Moscow’s architecture is awe-inspiring, art galleries, resplendent, churches opulent, parks vivacious and metro stations so grand that they have to be seen to be believed. To top it all, the city is big, vast, enormous, sprawling. In short, overwhelming for a first time visitor, who is unaware of its dimensions till she is dwarfed by almost everything around her.
When overwhelmed, draw a map – that’s my advice. It’s therapeutic, it simplifies everything and it gives the control back to you. I always like to draw myself a rough map of the city I am travelling to, mainly to gauge the location of the sites I’d like to visit and their distance from my hotel. Turns out, if you walk straight on Ulitsa Tverskaya, that hits the red square in a tangent, you are all set to visit the major sights and get a hang of the city on the first day. Passing gigantic buildings, abnormally big arches that gain entry to such buildings, bronze statues and enormous squares like Tverskaya Ploshad, we reach the epicenter – Red square in about thirty minutes from Mariott Tverskaya, which is a hop skip and jump from Belarussky metro station, making it a great choice for lodging in Moscow.
My hand drawn Moscow map for reference
Instead of heading straight, we turn left to view a historic cultural jewel of the 19th century – the Bolshoi Theatre, that has been getting a lot of bad press lately post an acid attack earlier this year, on its ballet director by a hitman hired by one of its dancers. Scandalous inside job maybe, but on the outside, this eight colonnaded opera and ballet theatre with a bronze quadriga looks imposing and shines a golden-yellow in July’s afternoon sun. An expensive six-year overhaul has returned it to its Tsar era splendor. Perched on the wooden benches facing the fountain in front of the theatre, are scores of people, gazing at its majestic beauty. Many take photographs but it’s not easy to fit it in the viewfinder, unless you back up quite a bit.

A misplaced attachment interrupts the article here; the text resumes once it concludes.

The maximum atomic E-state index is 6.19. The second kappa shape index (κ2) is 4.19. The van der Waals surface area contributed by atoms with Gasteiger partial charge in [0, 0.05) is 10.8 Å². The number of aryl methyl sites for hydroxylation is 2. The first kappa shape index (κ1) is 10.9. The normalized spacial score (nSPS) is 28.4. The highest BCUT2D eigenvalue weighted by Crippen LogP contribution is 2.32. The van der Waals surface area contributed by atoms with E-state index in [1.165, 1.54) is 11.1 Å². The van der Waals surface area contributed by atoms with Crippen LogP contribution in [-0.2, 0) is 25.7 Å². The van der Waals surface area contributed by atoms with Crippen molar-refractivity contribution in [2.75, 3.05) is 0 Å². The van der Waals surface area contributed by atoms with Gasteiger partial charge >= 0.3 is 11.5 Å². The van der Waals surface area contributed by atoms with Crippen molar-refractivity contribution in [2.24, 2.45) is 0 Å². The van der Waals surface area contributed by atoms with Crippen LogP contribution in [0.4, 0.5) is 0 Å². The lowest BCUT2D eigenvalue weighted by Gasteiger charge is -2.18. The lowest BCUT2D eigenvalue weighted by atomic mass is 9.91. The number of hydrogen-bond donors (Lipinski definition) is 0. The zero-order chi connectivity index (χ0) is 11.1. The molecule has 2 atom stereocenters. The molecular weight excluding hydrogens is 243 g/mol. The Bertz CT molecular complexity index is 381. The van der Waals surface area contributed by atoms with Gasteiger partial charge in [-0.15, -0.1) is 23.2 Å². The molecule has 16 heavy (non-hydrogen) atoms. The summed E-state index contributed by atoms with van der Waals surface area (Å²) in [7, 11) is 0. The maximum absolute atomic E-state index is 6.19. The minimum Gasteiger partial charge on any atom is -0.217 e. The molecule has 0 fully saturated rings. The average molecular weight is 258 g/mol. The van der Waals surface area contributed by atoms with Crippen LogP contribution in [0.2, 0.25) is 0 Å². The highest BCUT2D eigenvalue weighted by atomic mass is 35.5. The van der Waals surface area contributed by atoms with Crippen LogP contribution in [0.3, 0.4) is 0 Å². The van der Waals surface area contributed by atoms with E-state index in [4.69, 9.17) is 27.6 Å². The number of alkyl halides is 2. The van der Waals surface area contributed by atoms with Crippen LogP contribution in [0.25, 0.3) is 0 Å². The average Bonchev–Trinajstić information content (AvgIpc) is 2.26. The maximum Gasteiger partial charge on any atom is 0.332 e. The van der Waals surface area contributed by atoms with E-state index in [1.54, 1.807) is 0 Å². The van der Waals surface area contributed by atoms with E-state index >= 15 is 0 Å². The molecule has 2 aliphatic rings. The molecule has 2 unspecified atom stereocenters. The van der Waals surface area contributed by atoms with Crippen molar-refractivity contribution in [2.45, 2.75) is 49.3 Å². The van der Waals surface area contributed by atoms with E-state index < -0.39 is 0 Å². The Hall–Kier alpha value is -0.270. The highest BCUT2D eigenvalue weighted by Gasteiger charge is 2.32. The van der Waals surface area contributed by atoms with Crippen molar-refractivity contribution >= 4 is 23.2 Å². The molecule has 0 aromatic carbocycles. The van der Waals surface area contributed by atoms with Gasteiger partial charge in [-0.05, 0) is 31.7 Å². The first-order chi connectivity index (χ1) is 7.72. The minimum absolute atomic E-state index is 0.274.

Not even an hour old in Moscow and I am compelled to pull out my sketchbook.
The famous Bolshoi Theatre
Away from the Tverskaya, we keep walking left and cast a passing glance at the diagonally opposite – luxurious Hotel Metropole and a little ahead, the Lubyanka Building , which served as the headquarters of KGB.
Soon enough, metro travel beckons because in Moscow if you do not want your legs to unscrew and fall off your body from the brutal walking, you will learn to love the underground. And at 30 roubles a ticket, it is quite the value for money considering their grandiose art gallery cum museum cum theatre like look and feel. Try exloring Mayakovskaya, Arbatskaya, Kievskaya, Ploshchad Revolyutsii amongst many others to change your image of subway stations forever.
After a near 2 min decent on the escalator ( as per my stopwatch) into the bosom of mother earth, expect to find yourself amid high arched ceilings, splendid chandeliers, bronze and marble statues, walls and ceilings embellished with exquisite bas reliefs, friezes, stained glass and mosaic paintings. Though station names are in Russian, navigating isn’t difficult as the lines are colour coded and the metro map has the English translation for every station’s name in cyrillic. If confused, just ask a local. They might not speak English, but are very happy to help. When things are lost in translation, good old sign language works like a charm.
Wedding couples posing in front of Cathedral of Christ the Saviour
Taking the metro at ‘Lubyanka’, we emerge at ‘Kropotninskaya’ (3 stops on the Red line) and are instantly rewarded with the splendid view of Cathedral of Christ the Saviour, along the banks of Moskva river. Get one of those chocolate coated vanilla ice creams on stick – the summer totem of Moscow held and licked by every Russian in sight – to celebrate, because you’re now one among the 9 million commuters, who brave Moscow’s metros daily.
I murmur a hesitant ‘Dasvidaniya’ (Goodbye!) to the grim ice cream lady, while walking away and she flashes an iridescent smile – two gold teeth standing amid few rotten ones, glitter in the sun like the onion domes of the cathedral itself. A stretch limousines is parked on the kerb. The bride and the groom step out with flute shaped glasses in hand, toast with champagne and kiss blissfully.